It was only the faith of Abel, that made the difference betwixt his sacrifice and the sacrifice of Cain: whereupon God gave a sensible testimony of his accepting, first the person, and then the offering of Abel; and, by the virtue of that faith it was, that God regarded so the blood of Abel, as that, after he was dead, he heard the cry thereof, and took order for the revenge of it.
XI. 5. By faith Enoch was translated that he should not see death; and was not found, because God had translated him.
It was upon the faith of Enoch, that he was, in an extraordinary and supernatural manner, translated from earth to heaven; without passing through the gates of death, which is the common way of mankind, and was no more to be found upon earth, because God had miraculously translated him.
XI. 7. By the which he condemned the world, and became heir of the righteousness which is by faith.
By which example of his obedience and faith, he condemned the unbelief and obstinacy of the world; and shewed, by his preservation, that the world did justly perish, for not being warned by him; whose word, if they had obeyed, they had escaped that destruction.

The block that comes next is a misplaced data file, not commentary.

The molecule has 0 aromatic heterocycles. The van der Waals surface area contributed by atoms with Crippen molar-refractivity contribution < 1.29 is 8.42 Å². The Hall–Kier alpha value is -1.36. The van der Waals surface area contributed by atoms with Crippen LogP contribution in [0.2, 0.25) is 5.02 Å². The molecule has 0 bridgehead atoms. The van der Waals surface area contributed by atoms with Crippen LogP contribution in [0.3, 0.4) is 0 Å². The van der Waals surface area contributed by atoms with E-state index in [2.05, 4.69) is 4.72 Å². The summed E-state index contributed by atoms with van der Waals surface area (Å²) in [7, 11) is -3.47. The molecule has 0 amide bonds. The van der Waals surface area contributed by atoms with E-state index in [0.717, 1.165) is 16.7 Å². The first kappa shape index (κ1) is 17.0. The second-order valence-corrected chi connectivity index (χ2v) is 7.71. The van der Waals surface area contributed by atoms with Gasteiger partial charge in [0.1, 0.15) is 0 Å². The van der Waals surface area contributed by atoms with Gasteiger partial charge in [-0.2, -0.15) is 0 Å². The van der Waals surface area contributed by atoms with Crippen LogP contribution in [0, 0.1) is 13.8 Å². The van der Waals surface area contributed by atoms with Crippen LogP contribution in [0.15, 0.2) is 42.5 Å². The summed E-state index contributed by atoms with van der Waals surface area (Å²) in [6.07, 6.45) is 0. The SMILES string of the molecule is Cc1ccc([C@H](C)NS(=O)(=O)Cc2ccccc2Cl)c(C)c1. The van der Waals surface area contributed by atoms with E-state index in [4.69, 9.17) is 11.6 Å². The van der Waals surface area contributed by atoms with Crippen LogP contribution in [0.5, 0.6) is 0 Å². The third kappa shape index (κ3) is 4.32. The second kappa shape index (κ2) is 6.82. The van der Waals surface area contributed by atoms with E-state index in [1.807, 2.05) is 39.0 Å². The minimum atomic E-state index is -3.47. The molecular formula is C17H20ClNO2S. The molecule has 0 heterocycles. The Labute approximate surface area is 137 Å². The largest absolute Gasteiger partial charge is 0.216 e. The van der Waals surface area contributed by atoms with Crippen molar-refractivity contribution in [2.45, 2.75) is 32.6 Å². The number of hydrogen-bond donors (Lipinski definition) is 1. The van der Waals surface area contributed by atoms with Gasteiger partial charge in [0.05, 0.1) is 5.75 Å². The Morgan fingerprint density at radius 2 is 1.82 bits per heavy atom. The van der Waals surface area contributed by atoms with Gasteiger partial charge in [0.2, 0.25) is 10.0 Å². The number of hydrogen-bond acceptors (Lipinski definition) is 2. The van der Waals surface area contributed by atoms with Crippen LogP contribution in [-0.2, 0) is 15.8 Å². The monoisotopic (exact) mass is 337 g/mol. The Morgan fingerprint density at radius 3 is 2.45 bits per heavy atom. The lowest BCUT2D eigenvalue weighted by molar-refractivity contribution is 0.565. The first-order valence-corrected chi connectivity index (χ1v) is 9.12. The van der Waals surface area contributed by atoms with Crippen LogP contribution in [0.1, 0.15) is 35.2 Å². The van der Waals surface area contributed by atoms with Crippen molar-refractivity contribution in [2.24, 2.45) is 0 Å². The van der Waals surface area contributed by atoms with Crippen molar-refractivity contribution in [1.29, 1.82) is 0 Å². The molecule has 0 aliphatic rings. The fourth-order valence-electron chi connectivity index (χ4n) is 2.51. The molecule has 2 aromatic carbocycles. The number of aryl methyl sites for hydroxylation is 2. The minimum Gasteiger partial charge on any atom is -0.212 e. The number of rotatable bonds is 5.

XI. 10. For he looked for a city which hath foundations, whose builder and maker is God.
He was content to dwell awhile in those moving tents, because his heart was set upon the expectation of a fixed and during city in heaven; the foundations whereof are eternal; whose builder and maker is God.
XI. 11. Through faith also Sara herself received strength
to conceive seed.
By faith, Sara herself, though at first she laughed distrustfully, recollecting herself, received strength to conceive.
XI. 12. Therefore sprang there even of one, and him as good as dead, so many as the stars &c.
Therefore sprang there of one, even Abraham, who was, in respect of any likelihood of propagation, as good as dead, an innumerable issue.
XI. 13. These all died in faith, not having received the promises, but having seen them afar off.
These all died in faith, not having received the performance of those gracious promises, concerning the coming of the Messiah in the flesh, and the accomplishment of his Spiritual Kingdom; but having seen them afar off.